The Housing Minister says he cannot guarantee that the government will meet its target of having 1000 KiwiBuild houses built by July.
This week a report found New Zealand is one of the most unaffordable countries in the world to buy a house, with the average price more than six times the median household income.
Mr Twyford told Morning Report it had been tougher to get the number of houses built than was expected.
"I can't guarantee that [1000 built by July this year]. I think it's going to be tough to meet that target."
"We're working flat out to meet that target. I'm not going to give you a prediction right now. We're not setting a new target."
In the early couple of years in the KiwiBuild programme the intention was to incentivise developers to build affordable, modest homes and promote buying off the plans, he said.
"The market hasn't been delivering to first-time buyers," Mr Twyford said.
"It's a matter of incentivising developers to move off the existing business model they have which is to get the maximum return on capital by building fewer but more expensive homes ... we're trying to get them to change that business model," he said.
"Currently fewer than 5 percent of the new builds are in that bottom 25 percent of the price range - that's where first time buyers traditionally buy."
According to the Demographia International Housing Affordability report, anything more than three times household salary is deemed unaffordable and homes more than five times median annual household income is considered severely unaffordable.
Palmerston North-Manawatu was the least expensive at 5.0, then Christchurch at 5.4, Dunedin at 6.1, Wellington at 6.3, Napier-Hastings at 6.7, Hamilton-Waikato at 6.8, then Auckland at 9.0, followed by Tauranga and the Western Bay of Plenty as the most unaffordable at 9.1.
Auckland was the seventh most unaffordable major city in the world, behind Hong Kong, Vancouver, Sydney, Melbourne, San Jose and Los Angeles.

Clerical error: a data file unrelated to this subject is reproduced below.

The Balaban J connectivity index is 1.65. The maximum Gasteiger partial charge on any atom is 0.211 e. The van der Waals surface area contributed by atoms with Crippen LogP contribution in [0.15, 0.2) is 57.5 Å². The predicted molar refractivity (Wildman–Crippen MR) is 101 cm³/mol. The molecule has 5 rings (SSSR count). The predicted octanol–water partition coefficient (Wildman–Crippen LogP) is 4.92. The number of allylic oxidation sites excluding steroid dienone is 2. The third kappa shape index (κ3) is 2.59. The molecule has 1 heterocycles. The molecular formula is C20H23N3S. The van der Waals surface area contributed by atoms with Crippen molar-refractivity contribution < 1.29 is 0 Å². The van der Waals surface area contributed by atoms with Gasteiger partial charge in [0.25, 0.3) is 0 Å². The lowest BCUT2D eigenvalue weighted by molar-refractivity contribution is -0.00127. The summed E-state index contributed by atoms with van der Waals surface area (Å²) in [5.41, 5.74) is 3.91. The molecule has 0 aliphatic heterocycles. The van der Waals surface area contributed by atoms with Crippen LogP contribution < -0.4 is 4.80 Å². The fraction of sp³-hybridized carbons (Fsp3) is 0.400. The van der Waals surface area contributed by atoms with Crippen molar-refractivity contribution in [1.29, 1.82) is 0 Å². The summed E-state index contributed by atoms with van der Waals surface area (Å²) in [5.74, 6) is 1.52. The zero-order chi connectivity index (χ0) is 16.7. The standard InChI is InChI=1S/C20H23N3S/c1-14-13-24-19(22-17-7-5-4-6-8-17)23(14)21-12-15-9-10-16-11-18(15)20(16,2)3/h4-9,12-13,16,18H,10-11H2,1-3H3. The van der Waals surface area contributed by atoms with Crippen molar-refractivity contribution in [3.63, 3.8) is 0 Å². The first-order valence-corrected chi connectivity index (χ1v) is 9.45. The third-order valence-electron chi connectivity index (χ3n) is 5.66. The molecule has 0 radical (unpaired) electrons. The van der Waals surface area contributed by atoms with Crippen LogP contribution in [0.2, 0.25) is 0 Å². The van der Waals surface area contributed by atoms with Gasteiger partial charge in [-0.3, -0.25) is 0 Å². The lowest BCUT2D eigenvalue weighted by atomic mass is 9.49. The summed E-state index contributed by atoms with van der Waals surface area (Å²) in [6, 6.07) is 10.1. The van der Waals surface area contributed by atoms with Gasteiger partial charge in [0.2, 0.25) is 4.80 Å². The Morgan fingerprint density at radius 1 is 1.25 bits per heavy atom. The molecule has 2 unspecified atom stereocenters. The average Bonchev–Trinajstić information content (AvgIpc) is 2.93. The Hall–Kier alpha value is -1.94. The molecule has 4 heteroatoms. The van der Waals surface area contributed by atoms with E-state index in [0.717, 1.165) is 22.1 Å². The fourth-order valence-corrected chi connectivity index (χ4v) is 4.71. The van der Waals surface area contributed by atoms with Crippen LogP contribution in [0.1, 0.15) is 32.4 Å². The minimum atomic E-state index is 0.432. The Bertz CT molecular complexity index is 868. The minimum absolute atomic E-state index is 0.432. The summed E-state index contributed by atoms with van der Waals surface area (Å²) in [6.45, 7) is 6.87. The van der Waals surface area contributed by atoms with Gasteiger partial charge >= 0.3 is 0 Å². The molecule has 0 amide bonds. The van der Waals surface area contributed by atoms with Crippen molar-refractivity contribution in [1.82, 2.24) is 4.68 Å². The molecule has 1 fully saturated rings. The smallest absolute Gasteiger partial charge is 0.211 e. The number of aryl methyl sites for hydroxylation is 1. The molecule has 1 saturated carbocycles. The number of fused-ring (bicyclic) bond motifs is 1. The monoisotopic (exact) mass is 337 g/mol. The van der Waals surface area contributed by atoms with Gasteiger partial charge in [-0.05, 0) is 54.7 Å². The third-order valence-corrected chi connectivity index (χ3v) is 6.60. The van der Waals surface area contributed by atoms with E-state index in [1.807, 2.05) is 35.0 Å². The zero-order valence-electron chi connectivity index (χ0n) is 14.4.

However, Mr Twyford said if "you've got a household income of $100,000, you can afford to buy a home of $650,000".
"That's a deposit of $35,000 approximately. You can get $20,000 of that through the government's homestart subsidy.
"We're focused on building more affordable houses."
National Party leader Simon Bridges said the main driver of house prices was the lack of land for new homes.
"We've artificially constrained land," he said.
"Were the government today to come up with a comprehensive RMA [Resource Management Act] reform on both planning and the environment, we would be collaborative on that."
As for the current government's KiwiBuild policy, Mr Bridges said it had not worked.
"We're a year and a bit in, we've had 40 homes. The government said they'd do a 100,000, they're not going to meet that. I don't hold out hopes for KiwiBuild."
KiwiBuild's leadership struggles
At the time of his resignation National Party housing spokesperson Judith Collins questioned how much this employment issue cost New Zealand taxpayers.
"It's taken three months for Mr Barclay to exit from a role he held for only four months," Ms Collins' statement read.
"Mr Twyford needs to come clean."
Mr Barclay was appointed to the position in May last year but had been absent since November.
"It hasn't helped having the head of the KiwiBuild unit embroiled in an employment dispute over the critical early months of the programme," Mr Twyford told Morning Report.
Because it was an employment dispute with "lawyers involved on both sides," he said it would be inappropriate for him to comment on it.
Without giving away whether a new chief executive will be appointed anytime soon, he said there were moves underway "to put new leadership into the KiwiBuild programme".
In spite of all the issues, he reassuringly said that work had continued and "senior people have stepped up and played that leadership role".